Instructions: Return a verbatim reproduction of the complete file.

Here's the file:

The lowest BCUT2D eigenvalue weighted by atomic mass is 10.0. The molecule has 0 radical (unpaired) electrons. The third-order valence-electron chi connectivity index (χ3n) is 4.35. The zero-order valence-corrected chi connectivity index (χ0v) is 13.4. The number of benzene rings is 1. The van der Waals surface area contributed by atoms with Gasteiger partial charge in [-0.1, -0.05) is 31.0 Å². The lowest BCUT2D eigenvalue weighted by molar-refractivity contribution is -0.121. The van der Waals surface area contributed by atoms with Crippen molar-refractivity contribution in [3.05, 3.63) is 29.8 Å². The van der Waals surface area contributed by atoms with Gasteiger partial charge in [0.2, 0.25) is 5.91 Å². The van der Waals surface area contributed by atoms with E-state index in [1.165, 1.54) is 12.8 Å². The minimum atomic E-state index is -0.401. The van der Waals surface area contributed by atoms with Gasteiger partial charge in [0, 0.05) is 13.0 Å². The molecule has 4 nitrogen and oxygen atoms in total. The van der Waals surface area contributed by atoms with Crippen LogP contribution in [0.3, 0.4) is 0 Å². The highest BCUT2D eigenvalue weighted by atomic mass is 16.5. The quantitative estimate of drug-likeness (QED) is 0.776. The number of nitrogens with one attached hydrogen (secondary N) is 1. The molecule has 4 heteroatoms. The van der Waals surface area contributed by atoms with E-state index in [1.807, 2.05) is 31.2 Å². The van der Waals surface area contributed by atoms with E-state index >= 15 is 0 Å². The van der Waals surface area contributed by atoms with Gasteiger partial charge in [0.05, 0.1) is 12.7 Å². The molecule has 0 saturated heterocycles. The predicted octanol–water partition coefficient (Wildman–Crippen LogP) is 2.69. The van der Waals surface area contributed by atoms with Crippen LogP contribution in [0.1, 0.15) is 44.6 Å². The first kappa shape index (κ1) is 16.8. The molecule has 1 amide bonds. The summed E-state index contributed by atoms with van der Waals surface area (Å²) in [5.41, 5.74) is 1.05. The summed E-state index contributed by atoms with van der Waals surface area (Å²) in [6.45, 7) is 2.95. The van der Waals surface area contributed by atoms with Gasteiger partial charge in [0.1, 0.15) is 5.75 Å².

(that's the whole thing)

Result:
The lowest BCUT2D eigenvalue weighted by atomic mass is 10.0. The molecule has 0 radical (unpaired) electrons. The third-order valence-electron chi connectivity index (χ3n) is 4.35. The zero-order valence-corrected chi connectivity index (χ0v) is 13.4. The number of benzene rings is 1. The van der Waals surface area contributed by atoms with Gasteiger partial charge in [-0.1, -0.05) is 31.0 Å². The lowest BCUT2D eigenvalue weighted by molar-refractivity contribution is -0.121. The van der Waals surface area contributed by atoms with Crippen molar-refractivity contribution in [3.05, 3.63) is 29.8 Å². The van der Waals surface area contributed by atoms with Gasteiger partial charge in [0.2, 0.25) is 5.91 Å². The van der Waals surface area contributed by atoms with E-state index in [1.165, 1.54) is 12.8 Å². The minimum atomic E-state index is -0.401. The van der Waals surface area contributed by atoms with Gasteiger partial charge in [0, 0.05) is 13.0 Å². The molecule has 4 nitrogen and oxygen atoms in total. The van der Waals surface area contributed by atoms with Crippen LogP contribution in [0.3, 0.4) is 0 Å². The highest BCUT2D eigenvalue weighted by atomic mass is 16.5. The quantitative estimate of drug-likeness (QED) is 0.776. The number of nitrogens with one attached hydrogen (secondary N) is 1. The molecule has 4 heteroatoms. The van der Waals surface area contributed by atoms with E-state index in [1.807, 2.05) is 31.2 Å². The van der Waals surface area contributed by atoms with E-state index >= 15 is 0 Å². The van der Waals surface area contributed by atoms with Gasteiger partial charge in [0.05, 0.1) is 12.7 Å². The molecule has 0 saturated heterocycles. The predicted octanol–water partition coefficient (Wildman–Crippen LogP) is 2.69. The van der Waals surface area contributed by atoms with Crippen LogP contribution in [0.1, 0.15) is 44.6 Å². The first kappa shape index (κ1) is 16.8. The molecule has 1 amide bonds. The summed E-state index contributed by atoms with van der Waals surface area (Å²) in [5.41, 5.74) is 1.05. The summed E-state index contributed by atoms with van der Waals surface area (Å²) in [6.45, 7) is 2.95. The van der Waals surface area contributed by atoms with Gasteiger partial charge in [0.1, 0.15) is 5.75 Å².